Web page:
In 1978, the first International James Fenimore Cooper Conference was in Oneonta, New York, a beautiful valley on the banks of the Susquehanna River, at the foothills of the Catskills, just minutes from Cooper’s boyhood home of Cooperstown. Since then, over the course of twenty conferences more than 250 scholars and writers, including Leslie Fiedler, James Beard, Thomas Philbrick, and Rochelle Johnson, have presented papers on James Fenimore Cooper, Susan Fenimore Cooper, and the world they represented and helped to create.
Call For Papers
Call for Papers
22nd International James Fenimore Cooper/Susan Fenimore Cooper Conference
September 25-28, 2019
SUNY College at Oneonta, Oneonta, NY
Keynote Speaker: Sandra M. Gustafson
Professor of English and American Studies, Notre Dame University
Author: Imagining Deliberative Democracy in the Early American Republic
“E Pluribus Unum: Cooper, Cosmopolis, and American Identity.”
Hector St. John de Crevecoeur, writing in the 1770s under the guise of Farmer James, defines the American as an amalgam of all of Europe: men and women who have left behind them “all ancient prejudices and manners” and who have “received new ones from the new mode of life he has embraced.” Using the melting pot metaphor for perhaps the first time, Crevecoeur proclaims, “Here individuals of all nations are melted into a new race of men.” Fifty years later, in 1831, Alexis de Tocqueville affirmed this conception, describing America as “a society formed of all the nations of the world.” However, such optimistic views of cultural mixing were not universally shared.
Anglo-centric leaders of the revolution, including Franklin, Hamilton, and Jefferson, feared that foreigners would, in Hamilton’s words, “corrupt the national spirit.” By the 1840s, nativism emerged as a full-blown political movement.
For the 2019 conference, we want to examine Cooper within this tension between native purity and immigrant amalgamation. Sandra M. Gustafson argues that Cooper’s works embody a “republican cosmopolitanism,” with their representations of multi-ethnic communities and his “ideal of multiracial deliberation” in the Leatherstocking novels. We seek papers that address the role of Cooper and his contemporaries in forging an American identity out of the cultural mixture of overlapping empires and immigration. Topics may include (but are not restricted to) the following:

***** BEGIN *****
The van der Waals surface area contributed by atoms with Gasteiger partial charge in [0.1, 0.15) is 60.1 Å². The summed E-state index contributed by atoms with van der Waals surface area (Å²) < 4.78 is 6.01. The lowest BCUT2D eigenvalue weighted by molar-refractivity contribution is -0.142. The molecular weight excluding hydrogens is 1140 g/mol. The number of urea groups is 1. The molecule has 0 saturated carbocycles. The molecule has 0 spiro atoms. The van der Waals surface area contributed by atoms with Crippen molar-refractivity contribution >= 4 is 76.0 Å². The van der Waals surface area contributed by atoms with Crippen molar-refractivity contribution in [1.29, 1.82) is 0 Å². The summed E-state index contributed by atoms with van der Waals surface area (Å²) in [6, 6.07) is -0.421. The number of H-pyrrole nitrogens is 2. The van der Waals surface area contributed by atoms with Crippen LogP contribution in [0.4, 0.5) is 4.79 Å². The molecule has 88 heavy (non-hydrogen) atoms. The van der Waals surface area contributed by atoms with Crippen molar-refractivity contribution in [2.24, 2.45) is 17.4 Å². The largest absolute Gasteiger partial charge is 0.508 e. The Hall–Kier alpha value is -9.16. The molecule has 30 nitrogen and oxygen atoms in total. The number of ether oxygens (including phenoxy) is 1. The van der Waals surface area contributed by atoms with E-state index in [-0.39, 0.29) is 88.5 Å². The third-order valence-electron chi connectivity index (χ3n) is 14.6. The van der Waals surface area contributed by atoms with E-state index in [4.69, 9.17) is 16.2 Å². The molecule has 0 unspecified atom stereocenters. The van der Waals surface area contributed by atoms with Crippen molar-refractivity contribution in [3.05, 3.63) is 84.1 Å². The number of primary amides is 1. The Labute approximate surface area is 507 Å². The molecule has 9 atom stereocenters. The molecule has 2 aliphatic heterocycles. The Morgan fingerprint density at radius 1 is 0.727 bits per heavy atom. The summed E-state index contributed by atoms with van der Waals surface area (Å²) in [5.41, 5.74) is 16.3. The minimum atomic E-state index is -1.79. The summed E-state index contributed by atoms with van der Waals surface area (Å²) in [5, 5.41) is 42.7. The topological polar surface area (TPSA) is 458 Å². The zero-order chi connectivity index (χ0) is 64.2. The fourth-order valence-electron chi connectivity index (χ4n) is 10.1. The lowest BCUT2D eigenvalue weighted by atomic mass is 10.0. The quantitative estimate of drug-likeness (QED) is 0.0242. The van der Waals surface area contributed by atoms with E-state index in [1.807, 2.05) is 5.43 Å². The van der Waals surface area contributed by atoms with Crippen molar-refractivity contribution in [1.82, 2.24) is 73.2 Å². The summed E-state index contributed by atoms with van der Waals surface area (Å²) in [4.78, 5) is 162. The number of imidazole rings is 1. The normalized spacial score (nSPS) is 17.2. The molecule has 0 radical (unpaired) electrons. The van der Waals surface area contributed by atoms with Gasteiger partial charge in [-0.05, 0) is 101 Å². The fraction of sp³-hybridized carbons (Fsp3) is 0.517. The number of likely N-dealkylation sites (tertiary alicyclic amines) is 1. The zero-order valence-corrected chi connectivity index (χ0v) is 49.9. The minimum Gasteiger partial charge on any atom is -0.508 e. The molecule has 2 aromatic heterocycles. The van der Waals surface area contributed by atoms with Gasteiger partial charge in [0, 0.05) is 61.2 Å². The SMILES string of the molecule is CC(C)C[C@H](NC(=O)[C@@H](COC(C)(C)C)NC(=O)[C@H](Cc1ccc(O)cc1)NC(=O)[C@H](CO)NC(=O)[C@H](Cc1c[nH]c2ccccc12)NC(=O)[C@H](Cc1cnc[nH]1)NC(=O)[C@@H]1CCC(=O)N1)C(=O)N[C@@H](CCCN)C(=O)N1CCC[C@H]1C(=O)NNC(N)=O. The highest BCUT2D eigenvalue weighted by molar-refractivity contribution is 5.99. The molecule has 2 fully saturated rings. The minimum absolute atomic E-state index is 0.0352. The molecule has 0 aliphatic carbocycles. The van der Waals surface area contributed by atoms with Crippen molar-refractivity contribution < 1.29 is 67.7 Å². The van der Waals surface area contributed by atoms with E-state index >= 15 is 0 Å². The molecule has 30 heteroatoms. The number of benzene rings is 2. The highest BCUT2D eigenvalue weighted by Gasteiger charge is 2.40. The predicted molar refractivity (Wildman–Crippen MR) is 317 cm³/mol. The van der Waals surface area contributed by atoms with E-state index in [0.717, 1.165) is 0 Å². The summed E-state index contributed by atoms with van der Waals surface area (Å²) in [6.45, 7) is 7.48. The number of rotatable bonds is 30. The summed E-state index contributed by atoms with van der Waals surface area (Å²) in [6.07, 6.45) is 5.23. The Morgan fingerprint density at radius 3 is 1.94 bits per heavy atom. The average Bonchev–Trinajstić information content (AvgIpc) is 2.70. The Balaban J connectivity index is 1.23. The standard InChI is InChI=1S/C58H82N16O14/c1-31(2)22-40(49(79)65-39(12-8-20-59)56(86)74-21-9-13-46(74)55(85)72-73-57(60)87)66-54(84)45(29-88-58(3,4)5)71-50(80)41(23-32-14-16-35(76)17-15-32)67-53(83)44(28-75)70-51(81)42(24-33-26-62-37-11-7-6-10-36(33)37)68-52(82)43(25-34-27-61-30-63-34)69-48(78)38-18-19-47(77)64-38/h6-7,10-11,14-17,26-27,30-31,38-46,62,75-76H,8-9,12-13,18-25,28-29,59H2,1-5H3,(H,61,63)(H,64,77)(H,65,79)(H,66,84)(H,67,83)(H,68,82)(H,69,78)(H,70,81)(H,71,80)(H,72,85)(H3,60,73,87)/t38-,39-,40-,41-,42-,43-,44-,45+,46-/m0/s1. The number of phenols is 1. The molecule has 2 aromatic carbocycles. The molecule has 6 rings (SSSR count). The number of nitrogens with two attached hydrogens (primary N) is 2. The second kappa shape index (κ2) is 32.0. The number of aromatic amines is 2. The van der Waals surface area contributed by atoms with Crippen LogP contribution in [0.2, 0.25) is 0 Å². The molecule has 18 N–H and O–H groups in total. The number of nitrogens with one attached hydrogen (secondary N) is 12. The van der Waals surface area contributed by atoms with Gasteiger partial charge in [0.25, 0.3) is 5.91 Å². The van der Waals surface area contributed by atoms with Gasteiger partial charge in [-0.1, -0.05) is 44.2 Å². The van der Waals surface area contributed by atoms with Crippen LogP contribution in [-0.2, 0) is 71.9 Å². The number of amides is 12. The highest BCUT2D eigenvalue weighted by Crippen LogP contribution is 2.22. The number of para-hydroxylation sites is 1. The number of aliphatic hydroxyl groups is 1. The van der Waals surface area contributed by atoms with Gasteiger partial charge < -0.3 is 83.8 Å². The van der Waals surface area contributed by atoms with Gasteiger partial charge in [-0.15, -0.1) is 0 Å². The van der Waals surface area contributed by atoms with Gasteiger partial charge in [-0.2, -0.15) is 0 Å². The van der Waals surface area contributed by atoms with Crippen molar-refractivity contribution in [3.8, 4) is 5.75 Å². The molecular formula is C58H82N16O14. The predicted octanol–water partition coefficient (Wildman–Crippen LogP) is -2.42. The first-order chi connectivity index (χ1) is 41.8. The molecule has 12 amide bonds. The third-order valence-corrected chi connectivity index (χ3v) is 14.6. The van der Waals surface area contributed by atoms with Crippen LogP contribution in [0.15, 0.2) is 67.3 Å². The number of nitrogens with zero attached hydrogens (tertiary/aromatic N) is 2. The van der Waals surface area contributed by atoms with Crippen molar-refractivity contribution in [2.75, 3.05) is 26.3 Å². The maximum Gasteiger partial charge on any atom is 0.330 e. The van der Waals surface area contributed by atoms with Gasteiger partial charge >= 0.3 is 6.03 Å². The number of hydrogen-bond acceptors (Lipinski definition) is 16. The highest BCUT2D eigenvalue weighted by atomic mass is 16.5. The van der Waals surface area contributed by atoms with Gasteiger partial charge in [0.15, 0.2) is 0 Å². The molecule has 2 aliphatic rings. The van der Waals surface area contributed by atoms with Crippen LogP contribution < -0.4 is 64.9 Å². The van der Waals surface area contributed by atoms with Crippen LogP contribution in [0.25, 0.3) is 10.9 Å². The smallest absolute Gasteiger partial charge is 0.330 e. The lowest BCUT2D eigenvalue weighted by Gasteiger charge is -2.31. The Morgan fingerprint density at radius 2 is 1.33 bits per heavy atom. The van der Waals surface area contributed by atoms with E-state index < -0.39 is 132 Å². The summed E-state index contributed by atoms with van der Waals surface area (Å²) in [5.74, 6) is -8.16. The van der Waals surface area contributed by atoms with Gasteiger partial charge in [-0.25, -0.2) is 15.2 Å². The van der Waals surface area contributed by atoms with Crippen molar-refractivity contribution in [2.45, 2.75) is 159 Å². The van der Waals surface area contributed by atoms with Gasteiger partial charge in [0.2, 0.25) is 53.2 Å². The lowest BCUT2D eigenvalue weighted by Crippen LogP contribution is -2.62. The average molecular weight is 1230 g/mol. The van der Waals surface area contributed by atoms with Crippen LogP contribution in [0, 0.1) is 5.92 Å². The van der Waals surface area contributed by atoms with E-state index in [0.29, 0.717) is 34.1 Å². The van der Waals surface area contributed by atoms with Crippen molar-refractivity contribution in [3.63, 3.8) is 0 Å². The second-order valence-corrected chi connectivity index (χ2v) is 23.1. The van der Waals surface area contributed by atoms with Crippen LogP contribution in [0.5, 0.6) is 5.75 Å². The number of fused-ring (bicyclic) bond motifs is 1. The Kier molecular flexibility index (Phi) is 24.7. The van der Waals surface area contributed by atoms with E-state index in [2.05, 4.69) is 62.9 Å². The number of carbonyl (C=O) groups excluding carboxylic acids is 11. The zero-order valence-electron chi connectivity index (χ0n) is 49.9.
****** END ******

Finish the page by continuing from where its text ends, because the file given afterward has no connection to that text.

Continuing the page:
Nativism and Immigration
Slavery in New York
Gender(s) and the Frontier
(Dis)placing Native American Communities
Populism and Democracy
Exploration and Natural History
Social Conflicts in Frontier Communities
Landscape and Community
We are happy to consider any paper that addresses James Fenimore Cooper’s or Susan Fenimore Cooper’s work and their time. Papers should be 8-10 pages (20 minute presentation). Send paper proposals via e-mail to Dr. Roger W. Hecht (.
Proposal Deadline is May 15.
What is the Cooper Seminar?
The International James Fenimore Cooper and Susan Fenimore Cooper Conference and Seminar is an international conference that brings together scholars from across the country and around the world to share and discuss new ideas about the works and world of James Fenimore Cooper and Susan Fenimore Cooper. Tied to the conference is a senior-level seminar for SUNY, Oneonta students. Students enrolled in the course attend the conference as audience members and receive an immersive introduction to Cooper’s major works and to academic professional life. As audience members, students get an up-close exposure to the give and take of academic exchange and develop an understanding of how intellectual development works. Students also read major works by Cooper and discuss their significance in a seminar led by a visiting Cooper scholar.
How big is the Conference?
Numbers of those attending have varied over the two decades the Seminar has been running. Attendance fluctuates from day to day. In 2011, a high watermark for our conference, twenty nine presenters and over thirty students took part. Our keynote speakers have included scholars Shirley Samuels, Cooper biographer Wayne Franklin, and Cooper Society President Lance Schachterle. Pulitzer Prize winning historian Alan Taylor’s lecture attracted more than three hundred people in 1997.
What is the Registration Cost?
The registration fee of $150 ($110 for graduate students).
What Does My Registration Cover?
- Registration covers admittance to all conference events, parking, computer access, etc.
- Discounted lodging if you chose to stay on the SUNY Oneonta campus
- Continental breakfast every day, afternoon snacks, coffee/tea
- Transportation & boxed lunch for a field trip to Cooperstown, which includes:
- Admittance to the Fenimore House & The Farmers' Museum in Cooperstown
- Reception on the veranda of the Otesaga Hotel overlooking "Glimmerglass Lake"
- Keynote luncheon banquet at the SUNY Oneonta College Camp
- Conference "chatzkes," including the coveted "Cooper Conference" pen.
Registration does not cover the cost of lodging. We have in the past and will continue to offer this year discounted registration to graduate students & scholars unaffiliated with academic institutions.